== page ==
Spanish Guardia Civil interrogates civil servants amid independence vote preparations
Some investigations refer to Catalan government’s institutional campaign inviting citizens resident abroad to register on external electoral roll
The Spanish Guardia Civil is interrogating Catalan government civil servants in relation to the October 1 independence referendum preparations, the ACN has learnt. Some of the interrogations refer to the institutional campaign launched by the government inviting citizens living abroad to register on the external electoral roll, which is totally voluntary. One of the companies that was bidding to supply the ballot boxes for the referendum also received a visit by Spanish police officers.
The Catalan president Carles Puigdemont, accused the People's Party and the liberal C's party of "frightening civil servants and public workers" to stop them taking part in the organization of the referendum. Both parties are openly opposed to an independence vote in Catalonia, which they consider illegal. Puigdemont insisted that the process is "absolutely legal" and warned that nothing will change Catalans' determination to have a say about their future in October.
Puigdemont said in a speech in Parliament that the prosecution is "following orders from political parties" that are against the independence referendum. "They don’t want civil servants to even think about taking part in processes that are absolutely legal," he complained.
"They don’t want civil servants to even think about taking part in processes that are absolutely legal"
Carles Puigdemont · Catalan president
Sources from the High Court in Barcelona told the ACN that they have not ordered any interrogations. Its instruction court number 13 is currently investigating whether the government obtained citizen's fiscal details illegally –something that the executive totally denies. The same sources suggested that if the Guardia Civil is making interrogations within the framework of this case, popularly known as the 'Vidal case' after the name of the former senator that prompted the investigation, it is acting independently, as judicial police. The case is, in fact, secret.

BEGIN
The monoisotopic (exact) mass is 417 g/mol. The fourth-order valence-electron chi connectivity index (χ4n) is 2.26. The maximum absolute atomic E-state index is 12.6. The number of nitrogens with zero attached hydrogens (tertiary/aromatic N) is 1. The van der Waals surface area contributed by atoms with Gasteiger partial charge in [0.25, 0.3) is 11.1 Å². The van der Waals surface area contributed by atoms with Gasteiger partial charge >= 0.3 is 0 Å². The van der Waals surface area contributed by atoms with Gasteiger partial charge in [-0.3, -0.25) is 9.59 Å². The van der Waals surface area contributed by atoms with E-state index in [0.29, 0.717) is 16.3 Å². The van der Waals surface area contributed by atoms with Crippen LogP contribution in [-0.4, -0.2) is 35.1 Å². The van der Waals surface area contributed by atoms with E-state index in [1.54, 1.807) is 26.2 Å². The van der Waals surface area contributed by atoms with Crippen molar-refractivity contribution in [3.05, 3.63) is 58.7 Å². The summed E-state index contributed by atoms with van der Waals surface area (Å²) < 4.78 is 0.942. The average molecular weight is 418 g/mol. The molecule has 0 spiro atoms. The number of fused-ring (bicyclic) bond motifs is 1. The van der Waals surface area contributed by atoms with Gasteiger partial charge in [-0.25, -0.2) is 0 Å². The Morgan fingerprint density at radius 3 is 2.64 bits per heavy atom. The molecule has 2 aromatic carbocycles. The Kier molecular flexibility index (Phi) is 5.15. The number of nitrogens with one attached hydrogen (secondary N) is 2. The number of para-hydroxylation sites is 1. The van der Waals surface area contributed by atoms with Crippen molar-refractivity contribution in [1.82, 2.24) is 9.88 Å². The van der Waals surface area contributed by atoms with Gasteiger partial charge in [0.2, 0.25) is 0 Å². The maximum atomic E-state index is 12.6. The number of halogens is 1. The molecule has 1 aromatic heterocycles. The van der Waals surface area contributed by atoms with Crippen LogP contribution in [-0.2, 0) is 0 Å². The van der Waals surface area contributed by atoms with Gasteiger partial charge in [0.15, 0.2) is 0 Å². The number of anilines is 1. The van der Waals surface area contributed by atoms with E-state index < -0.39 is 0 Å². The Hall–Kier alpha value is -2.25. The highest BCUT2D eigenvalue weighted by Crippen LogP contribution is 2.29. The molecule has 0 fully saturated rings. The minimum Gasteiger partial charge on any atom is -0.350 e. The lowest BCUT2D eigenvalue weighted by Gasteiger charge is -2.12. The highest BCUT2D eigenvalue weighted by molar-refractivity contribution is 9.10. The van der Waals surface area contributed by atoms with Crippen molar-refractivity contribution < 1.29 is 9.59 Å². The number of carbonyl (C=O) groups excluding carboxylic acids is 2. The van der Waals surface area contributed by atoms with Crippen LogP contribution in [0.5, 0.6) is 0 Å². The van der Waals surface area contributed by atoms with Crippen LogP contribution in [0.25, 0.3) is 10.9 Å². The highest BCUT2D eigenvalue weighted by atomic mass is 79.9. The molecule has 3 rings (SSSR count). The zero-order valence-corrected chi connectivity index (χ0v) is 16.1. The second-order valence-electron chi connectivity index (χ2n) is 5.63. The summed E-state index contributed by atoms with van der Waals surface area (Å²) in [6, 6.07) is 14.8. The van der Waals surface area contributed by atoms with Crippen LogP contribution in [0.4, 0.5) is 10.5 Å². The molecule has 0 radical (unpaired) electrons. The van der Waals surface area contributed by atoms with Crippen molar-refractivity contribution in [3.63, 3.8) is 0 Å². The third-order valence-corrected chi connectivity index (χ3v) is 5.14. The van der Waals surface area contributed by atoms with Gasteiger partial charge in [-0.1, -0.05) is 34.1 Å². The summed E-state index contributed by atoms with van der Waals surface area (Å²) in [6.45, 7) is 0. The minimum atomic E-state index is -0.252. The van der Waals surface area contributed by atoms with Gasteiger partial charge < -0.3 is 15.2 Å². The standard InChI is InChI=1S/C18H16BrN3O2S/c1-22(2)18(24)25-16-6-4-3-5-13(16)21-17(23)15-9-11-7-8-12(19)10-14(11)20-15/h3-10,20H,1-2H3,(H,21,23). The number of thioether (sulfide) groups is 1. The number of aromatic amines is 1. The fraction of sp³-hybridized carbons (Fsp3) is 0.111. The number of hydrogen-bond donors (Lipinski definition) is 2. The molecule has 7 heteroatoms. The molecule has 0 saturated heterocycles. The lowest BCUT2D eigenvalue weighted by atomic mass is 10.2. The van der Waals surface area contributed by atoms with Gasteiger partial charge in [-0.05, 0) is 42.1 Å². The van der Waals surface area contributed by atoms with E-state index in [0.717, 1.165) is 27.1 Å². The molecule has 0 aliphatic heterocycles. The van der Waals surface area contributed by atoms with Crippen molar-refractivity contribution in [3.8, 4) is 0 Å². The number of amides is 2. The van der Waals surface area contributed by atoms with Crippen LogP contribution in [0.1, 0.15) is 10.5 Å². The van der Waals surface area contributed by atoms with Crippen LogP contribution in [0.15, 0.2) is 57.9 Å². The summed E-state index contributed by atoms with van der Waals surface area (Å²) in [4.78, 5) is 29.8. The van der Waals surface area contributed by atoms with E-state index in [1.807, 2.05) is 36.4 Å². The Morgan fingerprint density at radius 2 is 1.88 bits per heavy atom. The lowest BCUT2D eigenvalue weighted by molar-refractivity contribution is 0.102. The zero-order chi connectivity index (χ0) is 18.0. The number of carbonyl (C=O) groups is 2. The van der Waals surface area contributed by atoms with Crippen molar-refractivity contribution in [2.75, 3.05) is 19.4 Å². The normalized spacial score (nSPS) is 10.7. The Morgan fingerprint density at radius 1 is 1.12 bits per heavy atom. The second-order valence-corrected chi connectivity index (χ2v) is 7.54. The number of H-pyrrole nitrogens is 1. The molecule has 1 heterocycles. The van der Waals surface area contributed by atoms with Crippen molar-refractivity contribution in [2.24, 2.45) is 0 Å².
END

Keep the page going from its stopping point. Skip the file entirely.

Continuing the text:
The interrogation revelations come the day after the government nullified the public tender to supply the ballot boxes for the referendum. The Catalan president also said that the Spanish government is showing a "great interest" in "asking questions of companies that manufacture ballot boxes." Officers of the Guardia Civil visited the headquarters of one of the two companies that were bidding to supply the ballot boxes, it has been revealed.
The Catalan president did not explain in Parliament what the government's plan B is to supply ballot boxes after the tender was nullified. He said, however, that the executive will not give up and will explore "all possible means within the administrative process" to buy the ballot boxes. The Spanish general prosecutor had presented a complaint in Court against the process.
Meanwhile, sources in the Catalan government say the Guardia Civil has also interrogated several members of the executive and external companies associated with the website of the National Pact for the Referendum. Initially, the website of the campaign that numerous international personalities and politicians have signed was started by the government, but it was later passed on to the association that brings together social, cultural and political organisations in favor of a referendum.
The Spanish National Police is also investigating the government campaign to promote the registration of Catalans living abroad on an electoral register. The General State Prosecutor opened an investigation into this case last March, after suspecting this campaign of being part of the referendum preparations.
Spain’s vice president Soraya Sáenz Santamaria said if independence supporters want trouble they should not involve civil servants, private companies or other citizens. She also pointed out that the fact the Catalan government had to cancel the public tender to supply ballot boxes shows that citizens and many owners take the legal framework seriously and want their companies to be prosperous. Saénz Santamaría also invited the Catalan government to recognize that “this road goes nowhere and is building up tension within Catalan society”.
Regarding the investigations of the Spanish National Police into the external electoral roll and the website of the National Pact for the Referendum, the vice president argued that the independence supporters “could not ignore the law” and reminded citizens and the Catalan executive of the Constitutional Court’s verdict on the matter, prohibiting any preparation of the referendum.
Sáenz de Santamaría also highlighted the visit to the Vatican secretary of state, who agreed with the Spanish government that the decision on the future of Spain should be taken by all Spanish citizens. The vice president of the Spanish executive said that minorities have to defend their interests by convincing the majority.